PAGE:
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the corno de bassetto,* which casts a mournful shade over that sublime composition. The bassoon has a range of three octaves, the lowest note of which descends to double B flat, and is the finest note in the orchestra for volume and the rich curtle of its sound. Haydn has used it in the Creation with admirable expression, to represent the footstep of the elephant, in the passage, By heavy beasts the ground is trod. Our countryman, Dr. Boyce, was strongly impressed with the mild and balmy effect of the upper tones; and has applied these 'notes that breathe,' to express the following words with peculiar richness and felicity :-

Softly rise, O southern breeze,
And kindly fan the blooming trees !
Upon my spicy garden blow,
That sweets from every part may flow.

Rossini, with great ingenuity, often blends the sound of two instruments together, with a novelty so striking, that at first it is impossible to tell from what source they are derived. He will join the highest notes of the bassoon, with the lowest of the oboe, forming a compound altogether new. These agreeable conjunctions are continually occurring, and perhaps there is none more delightful, than when he mingles the notes of the bassoon with the horns. This instrument, after having been a drudge in the orchestra for fifty years, is now raised from

* An instrument not yet introduced into our orchestra,

a menial station, to become a principal; and by the moderns, is now made one of the most eloquent and interesting instruments in the band.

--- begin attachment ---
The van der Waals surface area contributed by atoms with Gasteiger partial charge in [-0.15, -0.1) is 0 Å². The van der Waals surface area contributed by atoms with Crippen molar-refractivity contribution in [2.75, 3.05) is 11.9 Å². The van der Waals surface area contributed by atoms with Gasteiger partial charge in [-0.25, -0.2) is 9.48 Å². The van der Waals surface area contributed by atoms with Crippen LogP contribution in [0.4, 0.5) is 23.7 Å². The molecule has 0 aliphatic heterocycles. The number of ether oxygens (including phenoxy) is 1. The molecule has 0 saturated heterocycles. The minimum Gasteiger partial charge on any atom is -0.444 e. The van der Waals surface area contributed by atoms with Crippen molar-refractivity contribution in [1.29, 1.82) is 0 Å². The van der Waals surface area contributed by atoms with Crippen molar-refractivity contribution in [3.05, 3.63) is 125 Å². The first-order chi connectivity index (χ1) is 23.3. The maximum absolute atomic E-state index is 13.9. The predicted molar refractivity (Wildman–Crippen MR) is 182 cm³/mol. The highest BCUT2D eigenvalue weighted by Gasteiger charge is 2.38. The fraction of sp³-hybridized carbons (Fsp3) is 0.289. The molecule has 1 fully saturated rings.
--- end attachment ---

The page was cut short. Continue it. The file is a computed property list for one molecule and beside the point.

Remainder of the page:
The timpano, or kettle-drum, does not appear to have been introduced into our orchestras, till after the battle of Dettingen, 1743. Amongst the spoils of war, was a pair of brass drums taken at that battle, which Handel employed in his grand Te Deum, composed and performed in honor of the victory. This splendid composition opens with a symphony of considerable length, written purposely to show the warlike tones of these instruments. The strain consists of only two notes, D and A, which are simultaneously struck by the whole band, and have an imposing effect. Probably these instruments were never used in this country before the performance at Leicester, in 1774, when they not only attracted public attention by their great novelty, but also from the circumstance of their being beaten by the Earl of Sandwich. This nobleman, in conjunction with Mr. Cradock, of Gumley, convened at Leicester, in this year, the first grand assemblage of musicians that ever took place in

England. At this meeting, the oratorio of Jephtha was entirely performed, under the direction of Mr. Commissioner Bates, for the benefit of the Leicester Infirmary, and who opened the organ built by Snetzler for the occasion. Captain Cook, who had just returned from his voyage round the world, brought with him Omai, the son of the King of the Sandwich isles. Lord Sandwich, being at the head of the Admiralty, brought the black prince down to Leicester, to be present at this grand display of musical sounds.* The writer well recollects his tall commanding figure, and the astonishment he expressed, as well as that of the company, in viewing a person so extraordinary. Lord Sandwich who had regular oratorios performed at Hinchinbrook, was so enamored with the thunder of the drums, that he had one side of his music-room strained with parchment, which, upon being suddenly struck, so alarmed the company, as to throw many into fits, which his lordship maintained was a certain proof of the boldness of the effect.